In light of Mesa’s recent economic successes, Mesa’s mayor and city manager think the city can be choosier in the future about which projects get the welcome mat from the city.
City leaders were addressing local business leaders at the Economic Development Advisory Board meeting on earlier this month.
Everyone who spoke there agreed that Mesa has had an incredible economic run in recent years, attracting Fortune 500 and Fortune 50 companies to the city and seeing long-planned tech and manufacturing zones flourish.
The city exceeded all of its economic development goals for fiscal year 2022, and in some cases smashed them, attracting $2.8 billion in capital investment against a goal of $500 million.
“These achievements are just magnificently wonderful and beyond anything I thought we would ever see here,” said board President Rich Adams, CEO of Southwest Business Credit Services. “When I talk with people in other parts of the country, business connections and others through networking, Mesa is becoming known for what we’re doing here.”
Mayor John Giles agreed, saying that Mesa was becoming more of a household name across the country – and world.
“In Mesa, it seems to be our time,” Giles said.
One way in which Mesa’s development landscape is changing, Giles said, is that the city has fewer mega-parcels of undeveloped land available – plots hundreds of acres in size.
Now that so many companies are interested in Mesa, the city can be a little pickier, Giles said.
Giles and City Manager Chris Brady both expressed a desire to raise expectations for future developments and become more selective about which projects get the city’s support.
Brady told the board that prospective developers should bring more to the table for that support, including higher wages, more jobs per acre and a demonstrated commitment to the community, including local hiring.
“I think in the past maybe we’ve kind of gone after big quantities and big boxes, and I don’t think we need to do that,” Brady said, adding:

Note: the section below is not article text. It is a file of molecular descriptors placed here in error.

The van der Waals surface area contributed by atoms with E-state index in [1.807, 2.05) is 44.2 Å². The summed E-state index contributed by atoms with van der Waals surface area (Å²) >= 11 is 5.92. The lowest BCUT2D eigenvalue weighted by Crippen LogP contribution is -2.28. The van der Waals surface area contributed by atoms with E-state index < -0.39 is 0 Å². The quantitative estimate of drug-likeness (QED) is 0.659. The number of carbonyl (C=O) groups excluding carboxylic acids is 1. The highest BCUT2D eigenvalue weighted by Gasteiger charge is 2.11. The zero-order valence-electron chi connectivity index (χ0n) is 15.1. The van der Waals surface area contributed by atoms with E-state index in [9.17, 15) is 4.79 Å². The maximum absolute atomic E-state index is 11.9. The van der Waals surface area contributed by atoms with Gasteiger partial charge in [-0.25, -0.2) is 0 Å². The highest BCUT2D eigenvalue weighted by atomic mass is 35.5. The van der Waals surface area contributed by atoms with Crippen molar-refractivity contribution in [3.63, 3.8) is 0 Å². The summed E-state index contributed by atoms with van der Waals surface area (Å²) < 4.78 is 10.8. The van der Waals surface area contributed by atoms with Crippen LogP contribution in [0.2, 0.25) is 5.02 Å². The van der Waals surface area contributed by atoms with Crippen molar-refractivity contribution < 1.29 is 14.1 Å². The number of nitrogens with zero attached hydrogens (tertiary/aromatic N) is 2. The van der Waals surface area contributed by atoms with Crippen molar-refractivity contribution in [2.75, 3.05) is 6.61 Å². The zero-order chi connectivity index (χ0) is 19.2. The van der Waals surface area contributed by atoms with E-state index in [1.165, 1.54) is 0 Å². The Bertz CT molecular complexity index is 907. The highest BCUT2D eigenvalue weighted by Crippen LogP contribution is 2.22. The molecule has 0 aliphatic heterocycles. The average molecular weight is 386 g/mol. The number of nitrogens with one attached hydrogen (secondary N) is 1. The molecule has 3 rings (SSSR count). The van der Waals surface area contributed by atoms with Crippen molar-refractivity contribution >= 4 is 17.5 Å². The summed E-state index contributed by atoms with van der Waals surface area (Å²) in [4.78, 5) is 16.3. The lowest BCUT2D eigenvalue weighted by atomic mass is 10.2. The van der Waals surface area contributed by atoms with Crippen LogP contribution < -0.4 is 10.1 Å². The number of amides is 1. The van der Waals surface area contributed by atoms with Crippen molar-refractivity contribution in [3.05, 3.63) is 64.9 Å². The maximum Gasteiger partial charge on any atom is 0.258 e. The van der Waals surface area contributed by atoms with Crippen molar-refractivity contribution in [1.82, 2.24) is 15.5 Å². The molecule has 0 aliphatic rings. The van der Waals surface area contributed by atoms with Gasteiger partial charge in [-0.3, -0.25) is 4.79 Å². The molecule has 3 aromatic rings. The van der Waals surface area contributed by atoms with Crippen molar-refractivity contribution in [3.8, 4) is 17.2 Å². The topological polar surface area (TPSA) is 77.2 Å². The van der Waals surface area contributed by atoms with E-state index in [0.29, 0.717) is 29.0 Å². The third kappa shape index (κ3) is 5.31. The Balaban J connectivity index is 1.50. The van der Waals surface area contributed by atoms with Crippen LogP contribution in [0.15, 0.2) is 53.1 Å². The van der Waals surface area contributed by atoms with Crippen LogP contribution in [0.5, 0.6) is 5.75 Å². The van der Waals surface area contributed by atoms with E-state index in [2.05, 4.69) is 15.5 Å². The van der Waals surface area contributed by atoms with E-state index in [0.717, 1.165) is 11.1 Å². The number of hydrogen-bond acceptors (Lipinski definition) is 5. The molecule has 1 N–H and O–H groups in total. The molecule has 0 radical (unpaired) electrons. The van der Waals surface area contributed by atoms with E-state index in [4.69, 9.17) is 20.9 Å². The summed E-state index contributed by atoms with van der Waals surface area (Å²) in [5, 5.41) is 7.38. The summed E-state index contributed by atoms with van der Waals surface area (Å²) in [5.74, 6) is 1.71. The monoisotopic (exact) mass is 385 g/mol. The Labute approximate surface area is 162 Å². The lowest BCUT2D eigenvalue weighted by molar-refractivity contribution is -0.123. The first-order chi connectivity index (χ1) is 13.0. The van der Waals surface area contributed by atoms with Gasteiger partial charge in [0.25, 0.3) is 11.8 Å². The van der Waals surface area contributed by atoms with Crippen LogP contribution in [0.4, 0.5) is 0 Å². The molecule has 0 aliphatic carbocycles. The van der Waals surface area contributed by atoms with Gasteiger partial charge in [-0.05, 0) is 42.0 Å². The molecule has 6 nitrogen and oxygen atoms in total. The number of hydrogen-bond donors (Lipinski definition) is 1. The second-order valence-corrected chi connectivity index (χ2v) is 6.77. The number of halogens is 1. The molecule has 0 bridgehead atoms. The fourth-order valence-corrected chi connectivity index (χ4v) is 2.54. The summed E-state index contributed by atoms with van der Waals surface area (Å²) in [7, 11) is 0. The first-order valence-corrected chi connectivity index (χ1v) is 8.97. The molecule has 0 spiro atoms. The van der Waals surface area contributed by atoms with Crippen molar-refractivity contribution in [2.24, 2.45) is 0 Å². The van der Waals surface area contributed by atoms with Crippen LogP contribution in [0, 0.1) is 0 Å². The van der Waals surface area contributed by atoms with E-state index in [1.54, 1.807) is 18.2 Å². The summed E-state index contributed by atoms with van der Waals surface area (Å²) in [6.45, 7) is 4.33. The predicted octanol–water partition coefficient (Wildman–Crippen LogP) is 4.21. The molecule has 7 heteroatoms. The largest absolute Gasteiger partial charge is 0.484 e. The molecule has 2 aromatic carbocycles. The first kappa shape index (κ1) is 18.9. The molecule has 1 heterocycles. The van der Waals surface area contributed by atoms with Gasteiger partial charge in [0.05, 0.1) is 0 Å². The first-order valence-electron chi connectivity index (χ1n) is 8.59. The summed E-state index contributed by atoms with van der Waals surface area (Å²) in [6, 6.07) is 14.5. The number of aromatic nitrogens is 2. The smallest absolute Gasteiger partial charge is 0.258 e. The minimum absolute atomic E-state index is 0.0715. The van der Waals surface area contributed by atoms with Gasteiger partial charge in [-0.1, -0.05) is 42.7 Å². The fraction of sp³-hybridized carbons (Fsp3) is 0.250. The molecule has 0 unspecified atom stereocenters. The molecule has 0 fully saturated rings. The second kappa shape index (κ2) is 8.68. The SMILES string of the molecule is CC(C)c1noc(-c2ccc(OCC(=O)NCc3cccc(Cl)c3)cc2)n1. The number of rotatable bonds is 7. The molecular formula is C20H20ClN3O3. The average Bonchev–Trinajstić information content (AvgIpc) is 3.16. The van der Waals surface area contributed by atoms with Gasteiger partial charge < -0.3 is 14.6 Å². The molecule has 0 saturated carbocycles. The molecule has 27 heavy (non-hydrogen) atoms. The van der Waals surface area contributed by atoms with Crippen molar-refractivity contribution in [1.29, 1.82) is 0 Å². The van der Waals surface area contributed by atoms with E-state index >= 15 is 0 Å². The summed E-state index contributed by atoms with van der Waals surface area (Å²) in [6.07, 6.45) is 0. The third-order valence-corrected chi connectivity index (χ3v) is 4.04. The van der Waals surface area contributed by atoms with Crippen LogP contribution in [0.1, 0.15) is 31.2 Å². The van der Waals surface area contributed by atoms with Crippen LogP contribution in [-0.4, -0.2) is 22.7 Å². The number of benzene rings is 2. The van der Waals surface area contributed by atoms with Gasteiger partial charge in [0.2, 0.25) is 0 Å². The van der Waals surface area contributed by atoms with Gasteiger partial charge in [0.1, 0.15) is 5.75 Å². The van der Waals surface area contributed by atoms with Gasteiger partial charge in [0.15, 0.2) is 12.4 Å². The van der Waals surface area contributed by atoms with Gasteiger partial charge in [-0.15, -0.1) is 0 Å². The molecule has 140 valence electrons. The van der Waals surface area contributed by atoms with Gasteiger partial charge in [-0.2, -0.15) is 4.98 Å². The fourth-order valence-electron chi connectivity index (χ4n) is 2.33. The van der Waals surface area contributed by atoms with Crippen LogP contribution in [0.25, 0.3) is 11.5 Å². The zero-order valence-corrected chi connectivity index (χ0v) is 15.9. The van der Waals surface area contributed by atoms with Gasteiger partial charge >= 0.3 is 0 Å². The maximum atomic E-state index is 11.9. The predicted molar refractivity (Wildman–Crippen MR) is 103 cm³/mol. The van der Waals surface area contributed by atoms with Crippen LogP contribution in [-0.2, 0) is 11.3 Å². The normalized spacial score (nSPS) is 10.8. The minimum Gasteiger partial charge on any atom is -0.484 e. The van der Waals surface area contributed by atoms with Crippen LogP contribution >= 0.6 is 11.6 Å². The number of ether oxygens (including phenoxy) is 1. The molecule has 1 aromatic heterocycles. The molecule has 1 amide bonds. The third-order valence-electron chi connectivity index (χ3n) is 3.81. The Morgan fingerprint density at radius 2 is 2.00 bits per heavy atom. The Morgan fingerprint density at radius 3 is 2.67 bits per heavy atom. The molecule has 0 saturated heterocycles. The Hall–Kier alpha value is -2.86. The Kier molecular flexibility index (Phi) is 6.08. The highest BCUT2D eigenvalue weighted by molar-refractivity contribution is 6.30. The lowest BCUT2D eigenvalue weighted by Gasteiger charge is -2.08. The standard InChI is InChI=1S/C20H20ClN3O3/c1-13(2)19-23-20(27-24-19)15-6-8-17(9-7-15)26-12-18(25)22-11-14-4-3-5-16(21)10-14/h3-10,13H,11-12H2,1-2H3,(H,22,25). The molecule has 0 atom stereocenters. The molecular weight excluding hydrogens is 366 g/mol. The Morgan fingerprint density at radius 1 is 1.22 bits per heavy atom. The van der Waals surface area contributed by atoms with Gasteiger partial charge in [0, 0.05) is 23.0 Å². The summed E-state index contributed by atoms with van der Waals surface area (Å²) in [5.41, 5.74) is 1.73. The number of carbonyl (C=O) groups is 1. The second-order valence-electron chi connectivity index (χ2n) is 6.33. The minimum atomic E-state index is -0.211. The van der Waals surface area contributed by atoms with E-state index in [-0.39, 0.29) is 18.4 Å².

“I think that gave us some name recognition, but frankly, sometimes the ratio of jobs to footage is probably not what we want, and they can become big demands on some of our scarce resources.”
“I think we’re in a position now where we can say, ‘we want you to come, but your wages have to be better than average,” Brady continued. “If you want something from the city, you’re going to have to show that you’re hiring from Mesa, Arizona.”
It was a timely moment for the remarks as the city prepares to begin its next General Plan update, a document that guides future zoning and development.
The city manager is currently assembling staff and consultants to assist in the process. In August, the city announced the hiring of a new planning director to play a leading role in long-term planning.
Mary Kopaskie-Brown, currently the acting deputy director and city planner for Riverside, California will oversee long-range planning while Development Services Director Nana Appiah will focus on more immediate projects.
“I think we do need to put an emphasis on raising the bar and saying that, ‘thank you, we appreciate everyone’s interest in coming to Mesa, but we can afford now to be a little more selective in the things that we embrace, and the things that we that we bring our resources of government to,’” Giles said.
The mayor said in the next General Plan update, the city should try to “articulate that and put it on paper … and see how people feel about it.”
Another focus of the mayor’s vision for the city’s next phase is workforce development. He said many businesses in Mesa have told him how critical access to talent is for them and Giles wants to see the city’s education rates grow.
“Mesa is, you know, a very large city surrounded by some affluent, smaller cities and in comparison, our higher education attainment was not where we want it to be,” Giles said. “We want to be more of a college town. We want to produce more people going into post high school education programs.”
Consequently, a priority for the mayor is collaboration between the city and schools, from K-12 through the university level.
Giles is also high on the idea of “innovation districts,” and partnerships with universities is a key component of this idea.
The city has invested millions to try setting up an innovation district in downtown Mesa, spearheaded by its $90 million investment in the Media and Immersive Experience building, which the city is leasing to ASU to house the Mesa campus of its film school.
The building welcomed its first ASU film students last month.
Giles is also excited about expansion of ASU’s Polytechnic Campus next to Phoenix-Mesa Gateway Airport. ASU announced the launch of an Advanced Manufacturing Science and Technology Center at the campus this year, and Giles said this will support workforce development.
The city manager was in lock step with the mayor’s views.
Brady said he sees technology and “the collision of the academic and the technology (and) the private sector,” as the sweet spot for Mesa in the future.
“Technology related to electric vehicles and batteries, and as the mayor said, the semiconductors, we see those as the future of Mesa, because they’re already starting to show up in certain ways, and I think we can keep playing to that,” Brady said.